Reflection for IBM 2014
Reflection for IBM 2011
Reflection Standard Suite 2011
This technical note describes how to set up Reflection Desktop 16, Reflection 2014, Reflection for IBM 2014, or Reflection for IBM 2011 to connect over SSL-enabled Telnet to an IBM System i (iSeries) using a self-signed certificate.
Considerations Before You Begin
Security for Reflection depends upon the security of the operating system, host, and network environment. We strongly recommend that you evaluate and implement all relevant security service packs, updates, and patches recommended by your operating system, host, and network manufacturers.
The recommendations in this note are general guidelines and should be evaluated in the context of your own computing needs and environment. These general steps can also be used to configure Reflection to utilize a registered digital signature and key pair (from a certifying authority); however, it is recommended that you configure and test your SSL environment using a self-signed certificate before implementing a production certificate from a certificate authority.
Setting up Reflection Desktop 16, Reflection 2014, Reflection for IBM 2014, or Reflection for IBM 2011 to connect to an IBM System I (iSeries) over SSL involves these steps:
Note the following:
- Once you have fully tested the SSL/TLS support, you can repeat steps 2 and 3 using a Certificate Authority (CA) signed certificate.
- Reflection's SSL/TLS support requires that Microsoft Internet Explorer be installed on the client machine. It need not be the primary browser, but Internet Explorer must be installed and configured to be able to manage and use the certificate.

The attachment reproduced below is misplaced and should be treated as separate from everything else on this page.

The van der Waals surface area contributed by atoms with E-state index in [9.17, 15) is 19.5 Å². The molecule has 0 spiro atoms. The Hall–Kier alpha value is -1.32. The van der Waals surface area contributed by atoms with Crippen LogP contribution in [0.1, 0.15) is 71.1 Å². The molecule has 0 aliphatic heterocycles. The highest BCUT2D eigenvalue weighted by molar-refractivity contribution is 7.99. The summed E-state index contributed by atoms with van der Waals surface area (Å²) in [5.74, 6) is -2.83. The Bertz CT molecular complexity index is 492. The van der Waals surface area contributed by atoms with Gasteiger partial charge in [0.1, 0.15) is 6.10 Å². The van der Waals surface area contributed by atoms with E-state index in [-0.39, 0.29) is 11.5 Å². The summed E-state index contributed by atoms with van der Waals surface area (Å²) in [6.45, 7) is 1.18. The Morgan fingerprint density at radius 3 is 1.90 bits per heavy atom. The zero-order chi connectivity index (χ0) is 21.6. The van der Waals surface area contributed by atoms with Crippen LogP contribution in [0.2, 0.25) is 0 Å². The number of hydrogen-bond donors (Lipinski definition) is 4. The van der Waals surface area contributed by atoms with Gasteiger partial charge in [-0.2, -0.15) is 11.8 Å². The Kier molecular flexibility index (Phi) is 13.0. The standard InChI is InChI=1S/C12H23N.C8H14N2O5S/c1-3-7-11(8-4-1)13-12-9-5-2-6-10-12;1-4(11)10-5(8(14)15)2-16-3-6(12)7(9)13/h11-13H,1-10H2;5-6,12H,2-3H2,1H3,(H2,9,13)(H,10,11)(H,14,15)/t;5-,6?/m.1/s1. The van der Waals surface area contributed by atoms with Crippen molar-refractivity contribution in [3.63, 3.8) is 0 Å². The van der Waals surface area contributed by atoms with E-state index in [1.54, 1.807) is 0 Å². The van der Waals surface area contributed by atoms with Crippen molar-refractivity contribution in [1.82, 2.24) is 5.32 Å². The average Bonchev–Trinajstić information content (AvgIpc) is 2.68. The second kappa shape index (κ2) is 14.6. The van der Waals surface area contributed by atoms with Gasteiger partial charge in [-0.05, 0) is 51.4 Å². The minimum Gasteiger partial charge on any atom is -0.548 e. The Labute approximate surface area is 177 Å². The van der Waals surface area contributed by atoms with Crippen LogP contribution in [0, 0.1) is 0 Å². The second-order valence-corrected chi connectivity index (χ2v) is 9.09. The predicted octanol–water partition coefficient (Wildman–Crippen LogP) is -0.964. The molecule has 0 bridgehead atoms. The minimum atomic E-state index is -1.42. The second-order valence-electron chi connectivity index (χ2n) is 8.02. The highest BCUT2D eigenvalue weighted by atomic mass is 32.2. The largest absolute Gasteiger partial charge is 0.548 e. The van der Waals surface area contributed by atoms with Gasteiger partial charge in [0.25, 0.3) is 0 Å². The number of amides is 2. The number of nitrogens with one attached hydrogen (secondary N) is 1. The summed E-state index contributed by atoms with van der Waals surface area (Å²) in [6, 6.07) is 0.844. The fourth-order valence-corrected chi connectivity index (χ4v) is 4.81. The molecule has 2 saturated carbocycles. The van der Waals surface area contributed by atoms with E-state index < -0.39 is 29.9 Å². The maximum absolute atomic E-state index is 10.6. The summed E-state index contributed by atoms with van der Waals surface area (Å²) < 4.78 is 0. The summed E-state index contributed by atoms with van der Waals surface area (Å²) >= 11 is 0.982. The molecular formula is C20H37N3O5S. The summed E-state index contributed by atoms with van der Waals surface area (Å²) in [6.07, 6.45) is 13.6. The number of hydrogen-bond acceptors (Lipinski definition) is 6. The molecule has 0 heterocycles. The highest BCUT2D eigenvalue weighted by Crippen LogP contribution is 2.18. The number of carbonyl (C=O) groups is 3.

Configure the AS/400 for SSL
Before creating SSL certificates, the Digital Certificate Manager (Option 34 of 57xx-SS1) utility and the Cryptographic Access Provider (57xx-AC3) must be installed and configured on your System i.
Verify that TCP is configured and running on your System i before proceeding.
Create a Self-Signed Certificate
Using the Digital Certificate Manager (DCM), create a self-signed
certificate and assign it to the Telnet Server. For more information on
creating certificates and assigning certificates to applications, see
the System i Information Center at https://www.ibm.com/support/knowledgecenter/ssw_ibm_i
Note the following:
- While creating the certificate, enter the fully-qualified host name in the Common Name field of the certificate.
- If you plan to implement client authentication, you must also create a client certificate. (Those steps are not provided in this technical note.)
- The administrator must maintain physical security of the management server and proxy server. That is, no one other than the administrator should be able to physically access the servers, and no unauthorized individuals should be able to access the key store folders on the server. The security of the servers is important to prevent compromise of the certificates.
Saving the Self-Signed Certificate
The self-signed server certificate can either be saved to a file (by selecting Copy and Paste Certificate) or, for testing purposes, it can be saved directly to your workstation (by selecting Install Certificate).
If you choose Copy and Paste Certificate, you will need to manually integrate the certificate with Internet Explorer. (See steps in Transfer or Extract the Certificate.)
If you choose Install Certificate, the certificate is installed to your workstation and is automatically added to Internet Explorer.